In 2004, Kim Jong-Il wanted to convince the United States that it had a nuclear bomb.

It was “an effort to to convince me that Pyongyang had a nuclear deterrent,” Hecker recalled. In November 2017, “to make the same point… Pyongyang lofted a missile 2,800 miles into space.”

With its latest test of an intercontinental ballistic missile on November 28, the Kim regime has tested an intercontinental ballistic missile capable of reaching Washington, D.C. To prepare for a possible armed conflict on the Korean peninsula, the U.S. is conducting military exercises and drafting plans for a “bloody nose” air strike, the New York Times reports.

Source: Nuclear Threat Initiative (NTI) and CSIS Missile Defence Project

Despite eight rounds of United Nations Security Council sanctions since 2006, the North Koreans have increasingly been more successful testing missiles with greater range and explosive power. In 2009, they launched a missile into space, ostensibly for peaceful purposes. In 2015, the North Koreans successfully tested their first short-range ballistic missile from a submarine.

Last year, North Korea continued their tests well into the winter, a sign that more resources have been diverted to the missile program. To finance these operations, North Korea’s illicit trade networks have taken a central role in supporting the North Korean economy.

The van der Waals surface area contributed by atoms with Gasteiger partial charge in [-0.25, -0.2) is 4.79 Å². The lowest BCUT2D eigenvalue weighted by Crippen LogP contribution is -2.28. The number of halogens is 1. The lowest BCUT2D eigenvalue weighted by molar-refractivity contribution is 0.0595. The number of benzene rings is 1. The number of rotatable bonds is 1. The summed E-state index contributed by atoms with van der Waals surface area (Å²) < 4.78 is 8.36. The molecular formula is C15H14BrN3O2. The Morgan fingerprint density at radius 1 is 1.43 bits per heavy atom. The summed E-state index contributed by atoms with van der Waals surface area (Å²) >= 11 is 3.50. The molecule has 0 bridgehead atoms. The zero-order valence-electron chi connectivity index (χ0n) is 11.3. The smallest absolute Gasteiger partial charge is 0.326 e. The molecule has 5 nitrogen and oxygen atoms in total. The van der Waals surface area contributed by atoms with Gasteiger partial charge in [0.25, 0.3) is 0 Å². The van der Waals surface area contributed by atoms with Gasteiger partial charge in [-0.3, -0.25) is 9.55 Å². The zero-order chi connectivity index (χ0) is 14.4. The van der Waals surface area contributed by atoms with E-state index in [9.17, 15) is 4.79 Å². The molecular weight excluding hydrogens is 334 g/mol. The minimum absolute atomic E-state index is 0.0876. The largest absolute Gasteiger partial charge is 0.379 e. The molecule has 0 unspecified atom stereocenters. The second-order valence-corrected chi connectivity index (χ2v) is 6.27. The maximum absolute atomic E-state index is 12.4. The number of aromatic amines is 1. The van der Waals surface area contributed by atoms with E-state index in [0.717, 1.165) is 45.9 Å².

“What’s most indicative of the shift is the huge role of foreign currency and dollarization of the economy,” said David Thompson, a senior analyst at C4ADS, a Washington-based think tank. “Largely, the North Korean won is not the primary means of storing wealth, and in some places, it’s not even the way people conduct business.”

The lifelines keeping the North Korean economy afloat are also susceptible to outside pressure. According to C4ADS’s research, only around 5,000 Chinese companies traded with North Korea between 2013 and 2016-- compared to over 65,000 trading with South Korea. These overseas “gateway firms” give the regime valuable access to the international financial system.

Kim Jong's staff invited some of the world’s top nuclear scientists into his facility and handed Siegfried Hecker, a professor at Stanford University, a small piece of plutonium metal inside a glass jar.

“You’re going to see a little lag time on sanctions targeting revenue-generating activity; what’s important is that the measures being put in place should really create financial leverage targeting the regime,” Thompson said. “At this point, making sanctions effective is all about enforcement.”

At the Foreign Ministers’ Meeting on Korea, U.S. Secretary of State Rex Tillerson demanded that North Korea “irreversibly denuclearize” and threatened more sanctions if they did not comply.

“The great goal of the pressure campaign is to cut off the sources of funding that [North Korea] uses to fund its illegal nuclear and ballistic missile programs,” Tillerson said. “We cannot accept you as a nuclear state.”

With files from Ed Ngai